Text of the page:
Ayesha Khan, CEO CDC (Children Development Centre) said that coronavirus is a global challenge. It is the time that we all should get united to tackle with this challenge. She said that children and the elderly people have been hard hit by this pandemic because they have low immunity. She said that teams of the volunteers have been constituted for provision of relief services both in Karachi and the US. Commissioner for Women Affairs at Maryland Department of Human Services Ishrat Memon said that everyone should do whatever one can do to help the victims of covid-19. She said that women here have been providing free meals in Pakistani communities. Every little deed counts for something greater good, she added.


Women Prisoners Should Be Allowed To Keep Their Children Until Attaining 6 Years Age

Muhammad Irfan

08th April 2020

ISLAMABAD, Apr 8 (UrduPoint / Pakistan Point News - 8th Apr, 2020 ) :Women prisoners should be allowed to keep their children with them in prison at least until they attain the age of six, said Dr.Rania Ahsan Advisor Ombudsman in her report "Strengthening the Realization of the Rights of Children and Women Detainees in Pakistan" here on Wednesday.

She said the decision as to when a child from prison was to be separated from the mother was based on individual assessment and for the best interest of child, she added.

She hailed that the children in prison with their mothers were always treated with special food, milk and other healthy food items.

She added thatalthough proper facilities were provided to the children but the child should not be considered as prisoners with their mothers.

She said an environment similar to that of outside should be provided for such children's upbringing, adding after children's separation from their mothers they should be given maximum opportunities and facilities, she added in her report.


University programme for Afghan women in Kazakhstan

Apr 8, 2020

Kazakhstan, the UN, and the EU are working together on a programme to educate Afghan women.

Through this programme, a select number of students will study in Kazakhstan and Uzbekistan. The UN and Kazakh government would like to expand the programme in the future, to give more women the chance to attend the two universities.

The initiative is expected to help create new opportunities for the women and their communities back in Afghanistan.


Women in Turkey ‘weaving networks of solidarity’ as gender-based violence rises

APRIL 8, 2020

WOMEN in Turkey are building a network of solidarity and resistance in a bid to “stay alive,” warning that the risk of violence has been increased by allowing abusers to return home under coronavirus measures.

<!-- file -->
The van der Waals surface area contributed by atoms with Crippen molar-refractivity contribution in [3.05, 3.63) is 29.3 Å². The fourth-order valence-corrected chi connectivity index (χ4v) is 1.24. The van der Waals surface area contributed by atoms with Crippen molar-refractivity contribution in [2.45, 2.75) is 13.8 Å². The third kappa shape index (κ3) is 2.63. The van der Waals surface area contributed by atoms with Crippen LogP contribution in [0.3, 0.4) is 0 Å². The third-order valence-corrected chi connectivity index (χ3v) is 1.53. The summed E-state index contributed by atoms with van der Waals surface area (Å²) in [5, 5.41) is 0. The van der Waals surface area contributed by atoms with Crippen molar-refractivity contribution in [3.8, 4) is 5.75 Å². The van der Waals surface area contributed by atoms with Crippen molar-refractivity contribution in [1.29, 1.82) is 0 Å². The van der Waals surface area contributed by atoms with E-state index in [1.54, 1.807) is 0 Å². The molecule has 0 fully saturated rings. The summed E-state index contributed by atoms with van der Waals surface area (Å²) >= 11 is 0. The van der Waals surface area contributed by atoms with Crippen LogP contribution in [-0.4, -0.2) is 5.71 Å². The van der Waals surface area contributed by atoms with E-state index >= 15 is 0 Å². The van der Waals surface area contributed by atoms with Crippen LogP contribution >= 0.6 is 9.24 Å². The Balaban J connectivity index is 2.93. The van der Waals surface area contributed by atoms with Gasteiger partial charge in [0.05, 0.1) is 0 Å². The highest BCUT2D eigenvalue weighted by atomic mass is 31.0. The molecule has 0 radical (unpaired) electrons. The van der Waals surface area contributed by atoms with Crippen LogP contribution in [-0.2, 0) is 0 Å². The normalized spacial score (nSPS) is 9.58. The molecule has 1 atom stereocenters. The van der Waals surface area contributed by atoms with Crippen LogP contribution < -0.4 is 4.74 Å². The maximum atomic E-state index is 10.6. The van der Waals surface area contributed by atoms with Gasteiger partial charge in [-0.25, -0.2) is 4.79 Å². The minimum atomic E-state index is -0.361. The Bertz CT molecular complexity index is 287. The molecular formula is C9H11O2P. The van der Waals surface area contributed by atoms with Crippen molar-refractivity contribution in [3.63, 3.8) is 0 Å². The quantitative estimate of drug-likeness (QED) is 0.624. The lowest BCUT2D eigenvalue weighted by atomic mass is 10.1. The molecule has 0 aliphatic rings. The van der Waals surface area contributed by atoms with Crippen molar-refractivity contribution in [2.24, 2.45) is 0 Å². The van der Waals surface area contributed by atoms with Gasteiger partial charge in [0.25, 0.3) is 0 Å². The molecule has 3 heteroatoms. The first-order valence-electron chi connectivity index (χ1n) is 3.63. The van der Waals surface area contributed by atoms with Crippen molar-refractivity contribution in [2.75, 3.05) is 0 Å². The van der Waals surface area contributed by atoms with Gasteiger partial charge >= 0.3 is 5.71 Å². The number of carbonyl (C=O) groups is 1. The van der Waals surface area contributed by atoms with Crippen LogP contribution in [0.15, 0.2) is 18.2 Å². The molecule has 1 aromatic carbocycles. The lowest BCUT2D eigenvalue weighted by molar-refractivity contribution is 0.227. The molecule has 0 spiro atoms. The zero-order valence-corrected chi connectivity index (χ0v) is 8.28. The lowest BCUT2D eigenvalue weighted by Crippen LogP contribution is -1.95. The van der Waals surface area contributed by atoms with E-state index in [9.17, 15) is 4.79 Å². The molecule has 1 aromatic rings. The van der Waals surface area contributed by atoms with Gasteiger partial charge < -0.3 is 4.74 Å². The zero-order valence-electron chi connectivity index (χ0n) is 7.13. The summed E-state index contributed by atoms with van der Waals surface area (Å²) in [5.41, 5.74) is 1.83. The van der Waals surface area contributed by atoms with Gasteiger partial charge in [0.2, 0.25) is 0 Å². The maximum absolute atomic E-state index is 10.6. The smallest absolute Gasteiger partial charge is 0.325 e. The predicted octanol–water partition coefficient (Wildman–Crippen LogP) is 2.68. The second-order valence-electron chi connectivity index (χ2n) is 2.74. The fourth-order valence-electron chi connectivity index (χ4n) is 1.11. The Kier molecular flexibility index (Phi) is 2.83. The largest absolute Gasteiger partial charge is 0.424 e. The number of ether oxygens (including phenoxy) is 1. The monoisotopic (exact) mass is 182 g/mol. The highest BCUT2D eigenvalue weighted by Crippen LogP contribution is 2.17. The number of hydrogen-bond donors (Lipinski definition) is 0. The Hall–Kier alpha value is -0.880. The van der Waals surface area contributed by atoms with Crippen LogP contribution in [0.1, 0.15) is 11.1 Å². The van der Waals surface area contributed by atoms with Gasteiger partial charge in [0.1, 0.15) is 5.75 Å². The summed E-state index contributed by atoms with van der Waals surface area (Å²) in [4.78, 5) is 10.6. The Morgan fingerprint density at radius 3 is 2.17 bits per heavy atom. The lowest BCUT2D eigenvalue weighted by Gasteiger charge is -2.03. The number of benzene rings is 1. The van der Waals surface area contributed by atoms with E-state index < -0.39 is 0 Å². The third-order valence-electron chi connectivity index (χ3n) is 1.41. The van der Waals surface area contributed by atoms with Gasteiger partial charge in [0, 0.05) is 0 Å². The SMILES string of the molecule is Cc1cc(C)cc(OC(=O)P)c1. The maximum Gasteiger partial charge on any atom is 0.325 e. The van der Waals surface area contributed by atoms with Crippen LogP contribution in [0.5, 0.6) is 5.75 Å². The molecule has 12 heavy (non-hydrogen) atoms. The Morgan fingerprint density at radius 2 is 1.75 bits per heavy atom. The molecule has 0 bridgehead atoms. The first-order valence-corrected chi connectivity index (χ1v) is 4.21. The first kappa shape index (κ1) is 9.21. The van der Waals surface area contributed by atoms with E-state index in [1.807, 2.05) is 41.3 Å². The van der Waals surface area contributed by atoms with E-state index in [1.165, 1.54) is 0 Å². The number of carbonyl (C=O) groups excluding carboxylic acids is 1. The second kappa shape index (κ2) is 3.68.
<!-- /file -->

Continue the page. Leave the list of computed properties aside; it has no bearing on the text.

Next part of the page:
Rights groups have said that a decision by the Council of Judges and Prosecutors (HSK) on March 20 undermines Law 6284, which is aimed at “protecting women and the family from violence.”

They say that the protection of women must be taken into consideration during the crisis, warning that in reality policy now means: “Let violent men return to their homes.”

As reported in the Morning Star, women’s shelters are in crisis, with many across Turkey forced to close their doors despite rising gender-based violence.

Women’s Defence Network spokeswoman Buse Ucer said that “women feel the threat of being killed,” but added: “We will not despair.”

She said that the network had been contacted by many women, including large numbers of nurses and health workers, during the crisis.

Interior minister Suleyman Soylu acknowledged that 73 percent of women murdered last year were killed in their own homes.

But the group lamented the lack of funding and support for women’s shelters, with a lack of capacity meaning that women have nowhere to turn to if they experience violence in the home.

“When we say ‘we want to live,’ we actually want all the beauties of life. We demand our right to be protected from violence,” she insisted.

“And we urgently want the hotline for violence against women to be operated 24/7. We want transparent information about shelters.”


Egypt's National Council of Women issues women policy tracker during Covid-19 pandemic

Apr. 7, 2020

CAIRO - 7 April 2020: The National Council for Women has issued its women policy tracker on responsive policies and programs during the new COVID-19 Pandemic.

The National Council for Women announced the issuance of the first edition of the women policy tracker that monitors the policies & measures responding to the needs of women, which were taken by the Egyptian government during the efforts to contain the spread of the covid-19 emerging from 14 March to 6 April, 2020; where the report included an analysis of the existing situation.

Dr. Maya Morsy, President of the National Council for Women, confirmed that this report comes with the aim of monitoring all policies & procedures taken by the government in response to the needs of Egyptian women; designing an easier tool that can be used as reference by decision makers for more collaborative vision on means of moving forward; as well as documenting the coordinated efforts of the government; & ref